Don's diary: watch that cow

May 10, 2002

Friday
An early start for Chennai, via Newcastle, Heathrow and Dubai. I am spending a week in southern India on behalf of the Sterling Group, an informal aggregate of 23 UK engineering departments formed some years ago to raise awareness in southeast Asia of the excellence of the teaching and research that takes place in member institutions.

Annual tours are arranged to Malaysia and Singapore, comprising a prestige lecture in each location, backed up by supporting lectures to sixth-form colleges and meetings with government ministers and other influential organisations and individuals. About a dozen universities send representatives on the tour.

As committee member, I have been asked, along with Peter Goodhew, group chairman from the University of Liverpool, to reconnoitre possibilities for an extension of the group's activities into southern India.

Looking forward to relaxing in the hotel at Dubai during my seven-hour stopover but I end up marooned in departures, having been given the wrong directions by airport officials. Spend an uncomfortable night thinking of Peter snoozing peacefully in the hotel.

Saturday
Meeting Peter at the departure gate, I find he too was given wrong instructions and spent an uncomfortable night in the terminal building thinking of me snoozing peacefully in the hotel.

Sunday
Recover by visiting the Mamallapuram temples about an hour's drive south of Chennai. The four spectacular temples, many hundreds of years old, were sculpted from masses of solid rock and must have taken years, if not centuries, to construct. One slip of the chisel and a whole new outcrop would have had to be found.

Monday, Tuesday
A hectic round of visits to universities, colleges and industry arranged by the British deputy high commissioner. We are accompanied by Kishore Kumar from the high commission, an excellent guide and a mine of information. The traffic is spectacularly awful. The driver of our Austin Ambassador, an automotive icon of India, weaves and hoots his way through a torrent of cars, trucks, buses, motorbikes, auto-rickshaws, scooters, pushbikes and animals. The more sporting among them add extra spice to their journeys by travelling against the flow. An evening journey from the suburbs back to our hotel becomes two hours of gridlocked cacophony. Turning on sidelights seems to be viewed as a symbol of weakness, as do streetlights. Cows wander as they please, oblivious to the pandemonium around them.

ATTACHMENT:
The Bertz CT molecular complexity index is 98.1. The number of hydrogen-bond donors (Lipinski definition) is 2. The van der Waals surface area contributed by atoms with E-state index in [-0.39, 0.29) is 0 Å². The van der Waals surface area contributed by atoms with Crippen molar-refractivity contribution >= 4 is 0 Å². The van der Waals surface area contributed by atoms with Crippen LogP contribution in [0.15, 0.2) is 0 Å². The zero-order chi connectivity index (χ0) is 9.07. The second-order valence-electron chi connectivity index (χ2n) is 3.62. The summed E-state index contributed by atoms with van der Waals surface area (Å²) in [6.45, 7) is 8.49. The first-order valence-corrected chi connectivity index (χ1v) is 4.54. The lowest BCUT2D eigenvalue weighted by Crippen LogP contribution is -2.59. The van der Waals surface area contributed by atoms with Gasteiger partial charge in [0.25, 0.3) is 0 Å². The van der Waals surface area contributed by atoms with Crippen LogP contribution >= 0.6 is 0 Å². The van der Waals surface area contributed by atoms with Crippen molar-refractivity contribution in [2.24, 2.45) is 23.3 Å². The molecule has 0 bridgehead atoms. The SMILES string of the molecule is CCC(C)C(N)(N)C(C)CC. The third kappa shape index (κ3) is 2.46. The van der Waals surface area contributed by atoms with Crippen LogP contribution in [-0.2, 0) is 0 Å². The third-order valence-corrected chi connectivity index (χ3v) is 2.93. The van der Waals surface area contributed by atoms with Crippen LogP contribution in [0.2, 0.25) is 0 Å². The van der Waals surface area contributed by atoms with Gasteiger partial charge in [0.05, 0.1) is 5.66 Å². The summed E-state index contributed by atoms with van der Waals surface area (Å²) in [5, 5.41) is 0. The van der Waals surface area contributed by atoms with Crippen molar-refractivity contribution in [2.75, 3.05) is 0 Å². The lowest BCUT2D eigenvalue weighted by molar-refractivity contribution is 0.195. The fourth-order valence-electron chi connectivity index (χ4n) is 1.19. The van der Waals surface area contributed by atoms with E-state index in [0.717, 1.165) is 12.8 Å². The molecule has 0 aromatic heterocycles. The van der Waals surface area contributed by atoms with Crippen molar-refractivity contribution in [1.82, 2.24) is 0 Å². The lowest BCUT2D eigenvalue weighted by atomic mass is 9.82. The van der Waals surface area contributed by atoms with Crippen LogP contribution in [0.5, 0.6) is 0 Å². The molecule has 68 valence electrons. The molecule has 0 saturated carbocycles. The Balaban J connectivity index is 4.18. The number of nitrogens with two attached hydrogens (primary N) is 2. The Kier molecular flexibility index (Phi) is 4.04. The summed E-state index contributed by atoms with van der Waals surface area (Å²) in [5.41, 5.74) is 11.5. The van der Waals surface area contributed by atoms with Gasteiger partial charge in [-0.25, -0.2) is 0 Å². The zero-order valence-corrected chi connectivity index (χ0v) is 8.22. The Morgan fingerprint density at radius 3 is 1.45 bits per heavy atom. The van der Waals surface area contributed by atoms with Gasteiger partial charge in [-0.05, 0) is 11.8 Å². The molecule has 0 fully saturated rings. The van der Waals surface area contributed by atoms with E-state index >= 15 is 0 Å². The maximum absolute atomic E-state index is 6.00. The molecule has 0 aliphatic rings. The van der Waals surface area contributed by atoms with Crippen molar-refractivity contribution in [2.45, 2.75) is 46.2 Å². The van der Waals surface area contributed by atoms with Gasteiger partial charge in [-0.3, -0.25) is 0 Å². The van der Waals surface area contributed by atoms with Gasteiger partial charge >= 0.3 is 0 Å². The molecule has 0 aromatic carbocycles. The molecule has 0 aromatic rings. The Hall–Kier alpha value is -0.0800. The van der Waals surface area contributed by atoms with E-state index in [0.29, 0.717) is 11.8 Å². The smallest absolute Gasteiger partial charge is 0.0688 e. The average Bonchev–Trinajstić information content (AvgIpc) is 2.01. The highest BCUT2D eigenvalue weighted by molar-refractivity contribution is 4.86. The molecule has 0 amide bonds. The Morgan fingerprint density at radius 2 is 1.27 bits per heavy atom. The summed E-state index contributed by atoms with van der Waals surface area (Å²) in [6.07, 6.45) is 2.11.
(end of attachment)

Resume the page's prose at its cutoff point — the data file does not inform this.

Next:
Wednesday, Thursday, Friday
Our Airbus to Bangalore appears to have been the first one ever made. I hope that its engines are in better condition than the interior. The runway at Bangalore feels in much the same state as Chennai's roads. Bangalore is the IT capital of southern India and a city still heavily influenced by military establishments and customs. This must be why its traffic all heads in the same direction.

Our meetings in Bangalore have been arranged by the British Trade Office, which proves every bit as helpful and efficient as the office in Chennai.

During our week, we have managed 22 meetings, and all the astonishing richness of India has emerged. Everywhere we have been received with courtesy and enthusiasm and interest in our proposed lecture tour is high. We feel encouraged.

Friday night
Head for home. A seven-hour stopover at Chennai leaves us feeling like connoisseurs of the departure lounge.

Saturday
Our late arrival at Dubai makes catching connections a challenge. Hurtling through the terminal building I am stopped at a security check by an official convinced that I am harbouring a knife. He remains unconvinced even after a fruitless search of my bags until I point out that the image on his computer screen is for someone else's luggage, whereupon I am dismissed with a wave of the arm. Just make the flight to Heathrow and finally arrive in Newcastle late afternoon. The drive home is down a pleasantly cow-free A1.

Richard Scott is reader in engineering, University of Durham.

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